Deciphering the histiocytic code - DVM
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Deciphering the histiocytic code


DVM360 MAGAZINE



Photo 5: Diffuse histiocytic sarcoma with pulmonary mass.
The hallmark of this disease is systemic proliferation and organ infiltration of large atypical cells of histiocytic origin. These cells can be multinucleated and display phagocytosis of erythrocytes and leukocytes. The distribution of these cells includes the lung, bone marrow (Photo 4), lymph nodes, liver, spleen and central nervous system (Photos 5 and 6). Clinical signs include lethargy, anorexia, fever, weight loss as well as respiratory and neurologic signs. Anemia, thrombocytopenia, pancytopenia and hypercalcemia also can be seen.


Photo 6: Aspirate of pulmonary mass.
DHS is similar to MH but is used to designate a localized histiocytic sarcoma that spread to distant sites. As with CH and SH, DHS and MH can appear clinically similar and can be difficult to distinguish as separate entities. The distinction may not be clinically significant as the staging, treatment and prognosis for both diseases is similar.


Photo 7: Localized histiocytic sarcoma.
Staging of a dog suspected of having MH or DHS includes a CBC, chemistry profile, thoracic radiographs (three views), abdominal ultrasound, aspirate of any affected organ and a bone marrow aspirate. The prognosis for dogs with MH or DHS is considered guarded. In the past, treatment has been unrewarding; however, many of these dogs were treated with lymphoma-type protocols. Most recently, oncologists have reported responses with lomustine (CCNU), doxorubicin, cyclophosphamide, Doxil and prednisone.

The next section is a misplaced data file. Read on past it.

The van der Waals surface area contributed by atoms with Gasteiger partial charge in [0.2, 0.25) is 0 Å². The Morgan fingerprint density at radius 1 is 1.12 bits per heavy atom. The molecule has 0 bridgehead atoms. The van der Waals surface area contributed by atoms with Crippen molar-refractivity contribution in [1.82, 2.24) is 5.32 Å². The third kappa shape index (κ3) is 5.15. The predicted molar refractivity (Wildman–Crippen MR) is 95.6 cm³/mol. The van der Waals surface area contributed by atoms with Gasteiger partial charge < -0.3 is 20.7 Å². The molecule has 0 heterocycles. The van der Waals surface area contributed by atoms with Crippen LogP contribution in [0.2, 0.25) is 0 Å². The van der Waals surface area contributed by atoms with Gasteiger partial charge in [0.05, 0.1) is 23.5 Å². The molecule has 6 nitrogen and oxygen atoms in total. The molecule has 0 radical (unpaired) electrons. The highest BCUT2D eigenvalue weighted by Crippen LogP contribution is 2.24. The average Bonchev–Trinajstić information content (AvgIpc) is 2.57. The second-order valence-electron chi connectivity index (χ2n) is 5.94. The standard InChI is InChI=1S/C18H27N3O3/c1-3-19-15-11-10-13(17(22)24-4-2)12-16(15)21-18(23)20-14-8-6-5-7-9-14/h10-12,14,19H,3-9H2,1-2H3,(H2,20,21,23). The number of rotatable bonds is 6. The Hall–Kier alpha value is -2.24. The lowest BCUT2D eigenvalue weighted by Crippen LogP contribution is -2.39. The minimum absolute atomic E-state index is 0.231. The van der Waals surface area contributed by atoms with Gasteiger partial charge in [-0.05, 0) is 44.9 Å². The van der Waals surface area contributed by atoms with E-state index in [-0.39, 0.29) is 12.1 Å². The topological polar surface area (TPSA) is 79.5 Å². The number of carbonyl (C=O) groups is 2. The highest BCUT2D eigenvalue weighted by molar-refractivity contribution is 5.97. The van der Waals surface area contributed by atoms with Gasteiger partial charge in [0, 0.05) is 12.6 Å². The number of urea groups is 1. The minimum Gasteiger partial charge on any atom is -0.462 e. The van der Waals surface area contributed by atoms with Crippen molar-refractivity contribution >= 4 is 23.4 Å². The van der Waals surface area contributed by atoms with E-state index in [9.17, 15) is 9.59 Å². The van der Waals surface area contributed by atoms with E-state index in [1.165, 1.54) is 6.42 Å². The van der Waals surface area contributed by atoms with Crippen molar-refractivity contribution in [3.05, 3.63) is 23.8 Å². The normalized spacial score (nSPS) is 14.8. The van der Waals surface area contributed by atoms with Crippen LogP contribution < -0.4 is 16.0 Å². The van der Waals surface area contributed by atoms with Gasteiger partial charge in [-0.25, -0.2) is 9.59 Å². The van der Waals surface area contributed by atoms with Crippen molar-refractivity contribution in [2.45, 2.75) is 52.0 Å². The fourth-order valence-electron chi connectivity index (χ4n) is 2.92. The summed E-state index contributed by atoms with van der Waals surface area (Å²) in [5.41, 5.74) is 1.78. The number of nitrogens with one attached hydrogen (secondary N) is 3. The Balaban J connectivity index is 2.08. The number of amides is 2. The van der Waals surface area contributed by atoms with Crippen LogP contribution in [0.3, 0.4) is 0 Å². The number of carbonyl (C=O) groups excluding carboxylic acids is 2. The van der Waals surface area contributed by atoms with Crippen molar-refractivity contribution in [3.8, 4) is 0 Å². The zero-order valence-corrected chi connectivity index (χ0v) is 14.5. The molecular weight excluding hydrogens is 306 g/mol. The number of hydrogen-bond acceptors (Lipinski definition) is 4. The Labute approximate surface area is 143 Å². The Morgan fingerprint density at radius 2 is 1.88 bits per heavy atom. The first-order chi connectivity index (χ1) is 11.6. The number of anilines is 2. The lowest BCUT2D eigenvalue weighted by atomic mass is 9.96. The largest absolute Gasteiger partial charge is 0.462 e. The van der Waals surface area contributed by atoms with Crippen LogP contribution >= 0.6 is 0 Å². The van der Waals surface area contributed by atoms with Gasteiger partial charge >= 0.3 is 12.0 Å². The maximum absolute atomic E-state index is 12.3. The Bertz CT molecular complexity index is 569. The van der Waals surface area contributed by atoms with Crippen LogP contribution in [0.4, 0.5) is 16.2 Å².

Histiocytic sarcoma

This disease is also called localized histiocytic sarcoma (LHS). The breed disposition is similar to that seen with DHS. The most common location for these tumors is the subcutis, but they have been seen in other locations, such as the spleen. Many of these tumors occur on the limbs and are often periarticular (Photos 7 and 8). Periarticular tumors have been misdiagnosed as synovial cell sarcoma. They are locally invasive and can metastasize. The metastatic rate has been reported as high as 50 percent (Moore 2002, Fidel 2006). When LHS spreads beyond the local lymph nodes, it is considered DHS.


Photo 8: Aspirate of tarsal lesion.
Staging for this disease would be similar to DHS. If these tumors are localized, aggressive treatment should be considered. For local control, surgery and/or radiation therapy would be recommended. In one study, dogs that had complete local control with surgery had no evidence of metastasis or local recurrence for an unspecified period (Moore 2002). Amputation is recommended for periarticular tumors. There are few published reports regarding the efficacy of radiation therapy for these tumors, but one study demonstrated that these tumors are responsive to radiation therapy even when treating gross disease (Fidel, 2006). The type of radiation protocol would vary depending on the clinical picture as well as the goal of treatment. Chemotherapy also plays a role in the treatment of these tumors and is recommended for non-resectable or metastatic tumors as well as an adjuvant therapy to surgery and/or radiation therapy. As with MH and DHS, there are no large published reports regarding the efficacy of chemotherapy, but responses have been documented using lomustine (CCNU), doxorubicin, cyclophosphamide, Doxil and prednisone.

Non-histiocytic diseases

  • Malignant fibrous histiocytoma

This tumor is thought to be of mesenchymal, rather than histiocytic, origin; but this has not been proven with immunohistochemical stains or molecular methods. It has been suggested that malignant fibrous histiocytoma may arise from a more primitive precursor that has the ability to differentiate either into mesenchymal cells or histiocytes (Kerlin 1996). Most pathologists classify this tumor as a soft tissue sarcoma. There is also a giant cell variant of this tumor that is called giant cell tumor of the soft parts.

Dr. Cronin earned her DVM degree from Cornell University in 1990. She completed an internship at the Animal Medical Center in New York and a medical oncology residency at North Carolina State University. She is a diplomate of the American College of Veterinary Internal Medicine in oncology. After completing her residency, she was lecturer at the University of Pennsylvania Veterinary Teaching Hospital and a medical oncologist at Angell Memorial Animal Hospital in Boston. In 2001, she co-founded the New England Veterinary Oncology Group in Waltham, Mass.


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